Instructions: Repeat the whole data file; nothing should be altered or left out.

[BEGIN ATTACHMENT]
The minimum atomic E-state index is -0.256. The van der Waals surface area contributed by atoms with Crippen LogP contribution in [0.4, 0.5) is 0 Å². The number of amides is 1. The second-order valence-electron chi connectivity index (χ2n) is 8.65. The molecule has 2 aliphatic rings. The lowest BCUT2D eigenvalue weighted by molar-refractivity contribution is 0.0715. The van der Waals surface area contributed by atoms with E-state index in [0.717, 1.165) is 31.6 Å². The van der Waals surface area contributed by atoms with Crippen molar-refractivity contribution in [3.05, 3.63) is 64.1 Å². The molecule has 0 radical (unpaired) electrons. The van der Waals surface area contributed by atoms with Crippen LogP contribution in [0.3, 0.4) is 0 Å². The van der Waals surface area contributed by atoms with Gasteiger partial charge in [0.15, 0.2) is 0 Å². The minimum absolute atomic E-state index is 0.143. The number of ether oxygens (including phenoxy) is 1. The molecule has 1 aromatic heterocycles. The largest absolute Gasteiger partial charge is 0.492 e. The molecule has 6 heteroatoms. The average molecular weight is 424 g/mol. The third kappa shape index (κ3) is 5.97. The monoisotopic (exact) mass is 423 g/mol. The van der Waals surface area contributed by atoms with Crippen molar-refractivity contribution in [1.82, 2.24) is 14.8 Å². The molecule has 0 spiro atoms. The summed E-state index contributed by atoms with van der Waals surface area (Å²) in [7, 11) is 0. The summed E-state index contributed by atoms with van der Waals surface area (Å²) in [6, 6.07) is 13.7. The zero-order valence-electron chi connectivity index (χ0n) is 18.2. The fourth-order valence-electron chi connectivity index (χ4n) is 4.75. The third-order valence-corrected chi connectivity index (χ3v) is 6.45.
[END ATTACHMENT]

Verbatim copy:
The minimum atomic E-state index is -0.256. The van der Waals surface area contributed by atoms with Crippen LogP contribution in [0.4, 0.5) is 0 Å². The number of amides is 1. The second-order valence-electron chi connectivity index (χ2n) is 8.65. The molecule has 2 aliphatic rings. The lowest BCUT2D eigenvalue weighted by molar-refractivity contribution is 0.0715. The van der Waals surface area contributed by atoms with E-state index in [0.717, 1.165) is 31.6 Å². The van der Waals surface area contributed by atoms with Crippen molar-refractivity contribution in [3.05, 3.63) is 64.1 Å². The molecule has 0 radical (unpaired) electrons. The van der Waals surface area contributed by atoms with Crippen LogP contribution in [0.3, 0.4) is 0 Å². The van der Waals surface area contributed by atoms with Gasteiger partial charge in [0.15, 0.2) is 0 Å². The minimum absolute atomic E-state index is 0.143. The number of ether oxygens (including phenoxy) is 1. The molecule has 1 aromatic heterocycles. The largest absolute Gasteiger partial charge is 0.492 e. The molecule has 6 heteroatoms. The average molecular weight is 424 g/mol. The third kappa shape index (κ3) is 5.97. The monoisotopic (exact) mass is 423 g/mol. The van der Waals surface area contributed by atoms with Crippen molar-refractivity contribution in [1.82, 2.24) is 14.8 Å². The molecule has 0 spiro atoms. The summed E-state index contributed by atoms with van der Waals surface area (Å²) in [7, 11) is 0. The summed E-state index contributed by atoms with van der Waals surface area (Å²) in [6, 6.07) is 13.7. The zero-order valence-electron chi connectivity index (χ0n) is 18.2. The fourth-order valence-electron chi connectivity index (χ4n) is 4.75. The third-order valence-corrected chi connectivity index (χ3v) is 6.45.